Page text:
Everybody's playing the new hit game in Asia -- Spot the Crane!
Yes, it was a dead giveaway. It's the guy in the plain, light-colored shirt.
I draw your attention to the woman's shoulders in the photo below.  She's a staffer at USTC in Hefei, and it may appear she's been attacked by some Star Trekish creature with tentacles and suction cups. But no, this is part of Chinese medicine. In almost any massage business, there's a technique called "cupping." It's unclear to me what it's supposed to accomplish, but in one form of it, hot cups are placed on body parts, which leave very red welts for days. In the case below, it was suction cupping, in which, just as it sounds, large hickies were left on her back.
I worked as an editor in Shenzhen, China, for more than a year. It's located right across the border from Hong Kong. I took the picture below when I visted there recently. Question: What is the purpose of the subject in the photo?

Click on Read More for the answer.
As promisted earlier, here are photos from a long weekend trip to Yellow Mountain in Anhui Province with my girlfriend. Named for the color of the granite that makes up most of the range, Yellow Mountain is one of the most famous scenic spots in China. If you're Chinese, you expect to go there at least once in your life. It's known for its strange rock formations, sea of clouds, pine trees and Tibetan macaque monkeys. (We didn't see any monkeys but plenty of the other sights.) We took a cable car up and down in order to see as much as possible on top. Otherwise, the walk up is about four hours. At which time exhaustion will drive you to throw yourself off a cliff.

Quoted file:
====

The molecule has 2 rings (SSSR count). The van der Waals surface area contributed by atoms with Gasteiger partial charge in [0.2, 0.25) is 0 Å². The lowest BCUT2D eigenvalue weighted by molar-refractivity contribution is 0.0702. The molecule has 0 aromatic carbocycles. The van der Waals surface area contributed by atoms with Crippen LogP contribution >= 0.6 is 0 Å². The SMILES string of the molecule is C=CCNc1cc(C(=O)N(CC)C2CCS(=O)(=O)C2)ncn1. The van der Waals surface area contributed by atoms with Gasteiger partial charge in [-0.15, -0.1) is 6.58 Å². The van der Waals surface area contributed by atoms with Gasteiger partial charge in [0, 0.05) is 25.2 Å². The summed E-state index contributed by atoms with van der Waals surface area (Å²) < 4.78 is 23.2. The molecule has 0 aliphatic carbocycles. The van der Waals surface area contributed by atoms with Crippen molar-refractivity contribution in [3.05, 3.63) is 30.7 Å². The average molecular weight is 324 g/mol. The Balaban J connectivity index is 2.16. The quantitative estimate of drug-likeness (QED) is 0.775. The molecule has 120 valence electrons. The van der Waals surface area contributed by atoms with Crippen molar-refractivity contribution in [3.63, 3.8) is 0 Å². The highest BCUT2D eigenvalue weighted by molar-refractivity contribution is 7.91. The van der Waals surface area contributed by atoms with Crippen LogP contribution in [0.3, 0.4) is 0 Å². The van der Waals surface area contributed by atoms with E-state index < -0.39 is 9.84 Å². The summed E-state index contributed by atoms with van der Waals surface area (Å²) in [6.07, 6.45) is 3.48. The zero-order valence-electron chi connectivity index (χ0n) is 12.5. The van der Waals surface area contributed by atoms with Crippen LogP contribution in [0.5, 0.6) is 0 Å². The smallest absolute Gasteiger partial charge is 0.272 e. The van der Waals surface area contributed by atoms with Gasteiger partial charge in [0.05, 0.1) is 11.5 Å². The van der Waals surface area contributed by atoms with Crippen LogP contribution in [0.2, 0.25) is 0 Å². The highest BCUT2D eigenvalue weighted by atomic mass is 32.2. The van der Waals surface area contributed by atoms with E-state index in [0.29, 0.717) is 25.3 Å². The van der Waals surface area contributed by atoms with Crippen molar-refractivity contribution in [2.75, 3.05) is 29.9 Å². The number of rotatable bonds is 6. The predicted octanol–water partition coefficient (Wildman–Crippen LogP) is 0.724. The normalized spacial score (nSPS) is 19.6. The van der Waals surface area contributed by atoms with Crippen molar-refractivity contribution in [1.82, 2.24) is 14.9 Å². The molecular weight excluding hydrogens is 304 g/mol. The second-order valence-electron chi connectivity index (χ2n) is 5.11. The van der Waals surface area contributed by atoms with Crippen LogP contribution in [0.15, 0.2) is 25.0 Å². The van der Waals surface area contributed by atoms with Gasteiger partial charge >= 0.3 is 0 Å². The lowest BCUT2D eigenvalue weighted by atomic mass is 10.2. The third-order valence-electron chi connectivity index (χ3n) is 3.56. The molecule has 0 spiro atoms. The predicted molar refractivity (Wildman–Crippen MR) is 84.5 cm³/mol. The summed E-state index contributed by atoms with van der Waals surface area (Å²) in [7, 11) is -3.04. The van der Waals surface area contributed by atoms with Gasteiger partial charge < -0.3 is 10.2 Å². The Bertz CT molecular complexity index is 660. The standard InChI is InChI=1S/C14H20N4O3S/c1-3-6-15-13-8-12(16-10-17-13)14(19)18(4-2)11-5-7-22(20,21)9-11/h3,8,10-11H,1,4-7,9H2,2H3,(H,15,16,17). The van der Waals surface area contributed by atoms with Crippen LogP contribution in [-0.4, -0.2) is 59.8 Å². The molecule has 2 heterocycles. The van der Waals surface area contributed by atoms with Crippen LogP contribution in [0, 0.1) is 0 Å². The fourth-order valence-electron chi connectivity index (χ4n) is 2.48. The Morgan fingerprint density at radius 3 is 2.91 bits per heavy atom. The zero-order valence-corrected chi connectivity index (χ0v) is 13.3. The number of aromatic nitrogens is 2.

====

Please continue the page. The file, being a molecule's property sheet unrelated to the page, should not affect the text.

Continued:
This was probably the most exhausting sightseeing I've done in China, and I've been to a lot of places. Many miles of paths have been bolted to the side of the mountain peaks. Some are virtual ladders (the longest and steepest is called Heaven's Ladder). For more photos, click on Read More.
A view down from the cable car.
USTC has finally posted several stories about my lectures at the school. Better late than never. Then again, given the quality of writing, perhaps better never. Click on these links to see the stories:

Foreign Expert Olson Invited to Make Academic Report on U.S. Transportation

Professor Olson Lectured in the Training for the Potential Services and Employment in International Organizations

Professor Wyatt Olson Presented Lecture on Protecting Creativity
(Note: The article at this link has an incorrect headline.)
The foreign expert referred to above.